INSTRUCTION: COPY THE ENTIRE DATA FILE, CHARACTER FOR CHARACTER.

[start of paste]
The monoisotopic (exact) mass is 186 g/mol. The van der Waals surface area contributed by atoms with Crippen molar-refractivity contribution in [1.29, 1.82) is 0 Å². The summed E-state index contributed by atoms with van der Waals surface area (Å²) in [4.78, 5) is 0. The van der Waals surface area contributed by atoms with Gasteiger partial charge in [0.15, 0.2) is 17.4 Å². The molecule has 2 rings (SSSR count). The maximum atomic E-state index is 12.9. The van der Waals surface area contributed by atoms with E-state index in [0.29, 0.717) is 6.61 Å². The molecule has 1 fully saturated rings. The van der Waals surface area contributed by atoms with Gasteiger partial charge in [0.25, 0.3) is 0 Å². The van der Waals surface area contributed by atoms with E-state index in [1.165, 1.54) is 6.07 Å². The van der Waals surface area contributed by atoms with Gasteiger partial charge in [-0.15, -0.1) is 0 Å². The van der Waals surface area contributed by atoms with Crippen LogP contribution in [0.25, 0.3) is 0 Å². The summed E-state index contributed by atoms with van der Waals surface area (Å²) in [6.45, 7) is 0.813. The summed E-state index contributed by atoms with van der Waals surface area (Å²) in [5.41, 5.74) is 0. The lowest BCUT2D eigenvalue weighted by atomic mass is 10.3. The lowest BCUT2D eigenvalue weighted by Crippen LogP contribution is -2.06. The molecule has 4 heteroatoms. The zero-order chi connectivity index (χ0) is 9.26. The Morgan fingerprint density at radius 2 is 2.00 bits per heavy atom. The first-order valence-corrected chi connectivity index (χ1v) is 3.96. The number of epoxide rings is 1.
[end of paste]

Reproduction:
The monoisotopic (exact) mass is 186 g/mol. The van der Waals surface area contributed by atoms with Crippen molar-refractivity contribution in [1.29, 1.82) is 0 Å². The summed E-state index contributed by atoms with van der Waals surface area (Å²) in [4.78, 5) is 0. The van der Waals surface area contributed by atoms with Gasteiger partial charge in [0.15, 0.2) is 17.4 Å². The molecule has 2 rings (SSSR count). The maximum atomic E-state index is 12.9. The van der Waals surface area contributed by atoms with E-state index in [0.29, 0.717) is 6.61 Å². The molecule has 1 fully saturated rings. The van der Waals surface area contributed by atoms with Gasteiger partial charge in [0.25, 0.3) is 0 Å². The van der Waals surface area contributed by atoms with E-state index in [1.165, 1.54) is 6.07 Å². The van der Waals surface area contributed by atoms with Gasteiger partial charge in [-0.15, -0.1) is 0 Å². The van der Waals surface area contributed by atoms with Crippen LogP contribution in [0.25, 0.3) is 0 Å². The summed E-state index contributed by atoms with van der Waals surface area (Å²) in [6.45, 7) is 0.813. The summed E-state index contributed by atoms with van der Waals surface area (Å²) in [5.41, 5.74) is 0. The lowest BCUT2D eigenvalue weighted by atomic mass is 10.3. The lowest BCUT2D eigenvalue weighted by Crippen LogP contribution is -2.06. The molecule has 4 heteroatoms. The zero-order chi connectivity index (χ0) is 9.26. The Morgan fingerprint density at radius 2 is 2.00 bits per heavy atom. The first-order valence-corrected chi connectivity index (χ1v) is 3.96. The number of epoxide rings is 1.